In re- QDOS, Inc.

Case Type:
Case Status:
Reversed and Remanded
CC-18-1301-TaFS (9th Circuit, Nov 07,2019) Published
Before dismissing an involuntary bankruptcy petition based solely on an inadequate number of petitioning creditors, the bankruptcy court must ensure that the debtor's creditors are given notice of the involuntary petition and a reasonable opportunity to join the involuntary petition. The bankruptcy court upended Fed. R. Bankr. P. 1011 by allowing the debtor to avoid responding to the petitioning creditors' discovery requests, especially the list of creditors required by Fed. R. Bankr. P. 1003(b).
Procedural context:
The bankruptcy court dismissed an involuntary chapter 11 petition after concluding that (1) based solely on the putative debtor's assertions, but no list of creditors, the debtor had 12 or more creditors, and (2) there were fewer than three qualifying petitioning creditors. The petitioning creditors appealed.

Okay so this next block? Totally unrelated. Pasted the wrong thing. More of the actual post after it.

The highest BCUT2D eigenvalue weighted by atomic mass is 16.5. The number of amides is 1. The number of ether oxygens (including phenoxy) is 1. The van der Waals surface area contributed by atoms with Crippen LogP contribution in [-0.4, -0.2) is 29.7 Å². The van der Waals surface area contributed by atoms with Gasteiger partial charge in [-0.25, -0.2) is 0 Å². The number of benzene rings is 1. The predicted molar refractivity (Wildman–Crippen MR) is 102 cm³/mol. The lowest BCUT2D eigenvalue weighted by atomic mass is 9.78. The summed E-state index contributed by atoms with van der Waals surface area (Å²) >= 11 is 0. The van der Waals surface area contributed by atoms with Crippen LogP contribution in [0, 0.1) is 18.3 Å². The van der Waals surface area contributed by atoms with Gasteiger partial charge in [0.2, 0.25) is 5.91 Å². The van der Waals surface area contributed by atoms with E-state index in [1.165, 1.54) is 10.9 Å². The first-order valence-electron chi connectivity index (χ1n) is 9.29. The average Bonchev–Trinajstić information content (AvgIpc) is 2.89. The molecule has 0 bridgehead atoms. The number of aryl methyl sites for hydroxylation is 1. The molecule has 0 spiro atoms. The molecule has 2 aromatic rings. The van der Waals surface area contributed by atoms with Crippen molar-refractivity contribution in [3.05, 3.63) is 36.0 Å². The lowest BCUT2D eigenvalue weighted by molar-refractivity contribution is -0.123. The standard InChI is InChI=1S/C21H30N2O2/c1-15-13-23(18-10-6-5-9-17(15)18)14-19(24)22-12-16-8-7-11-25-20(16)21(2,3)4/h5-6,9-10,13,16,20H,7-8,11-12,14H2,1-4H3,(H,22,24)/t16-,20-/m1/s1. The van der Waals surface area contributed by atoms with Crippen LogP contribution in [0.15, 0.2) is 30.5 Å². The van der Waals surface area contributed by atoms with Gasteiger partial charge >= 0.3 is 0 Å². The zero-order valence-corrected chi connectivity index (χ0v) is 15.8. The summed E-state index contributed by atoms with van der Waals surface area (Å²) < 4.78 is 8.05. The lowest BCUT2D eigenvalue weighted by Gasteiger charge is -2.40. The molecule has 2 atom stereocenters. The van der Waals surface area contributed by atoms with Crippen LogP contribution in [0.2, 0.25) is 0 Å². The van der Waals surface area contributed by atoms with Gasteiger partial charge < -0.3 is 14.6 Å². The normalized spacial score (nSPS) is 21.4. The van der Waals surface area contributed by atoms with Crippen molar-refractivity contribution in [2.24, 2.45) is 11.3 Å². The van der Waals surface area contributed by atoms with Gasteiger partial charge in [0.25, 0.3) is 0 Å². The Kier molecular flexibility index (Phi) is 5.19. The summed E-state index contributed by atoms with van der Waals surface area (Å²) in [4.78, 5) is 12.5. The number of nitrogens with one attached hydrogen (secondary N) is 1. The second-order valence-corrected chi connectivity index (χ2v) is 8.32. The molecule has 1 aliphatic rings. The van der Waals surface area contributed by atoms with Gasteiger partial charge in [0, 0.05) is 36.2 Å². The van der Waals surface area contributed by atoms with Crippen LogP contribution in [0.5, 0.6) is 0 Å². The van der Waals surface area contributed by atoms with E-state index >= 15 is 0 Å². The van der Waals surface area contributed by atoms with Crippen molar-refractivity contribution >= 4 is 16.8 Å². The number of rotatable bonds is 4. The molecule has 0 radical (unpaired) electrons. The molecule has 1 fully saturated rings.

Three alleged creditors of QDOS, Inc. filed an involuntary chapter 11 petition against QDOS. QDOS did not dispute that it was not paying its debts as they came due. Instead, QDOS asserted that it had 12 or more creditors, and that the involuntary petition was defective under 11 U.S.C. § 303(b). QDOS moved to dismiss the petition under Rule 12(b)(6). Two days before the hearing on the Rule 12(b)(6) hearing, the bankruptcy court issued a "tentative" ruling granting the motion, holding that one petitioner was not a qualifying creditor. Another petitioner joined the petition, and the bankruptcy court set another trial. QDOS, the debtor, refused to file a Fed. R. Bankr. P. 1003(b) list of creditors. At the trial, one of the petitioning creditors failed to appear. The bankruptcy court held that another of the petitioning creditors was not a qualifying creditor because he was an equity holder of securities in QDOS. The bankruptcy court also ruled that the absent petitioning creditor was not a qualifying creditor because his claim was subject to a bona fide dispute and because he was absent and failed to meet his burden of proof as to whether he was a qualifying petitioning creditor.
TAYLOR, FARIS, and SPRAKER, Bankruptcy Judges

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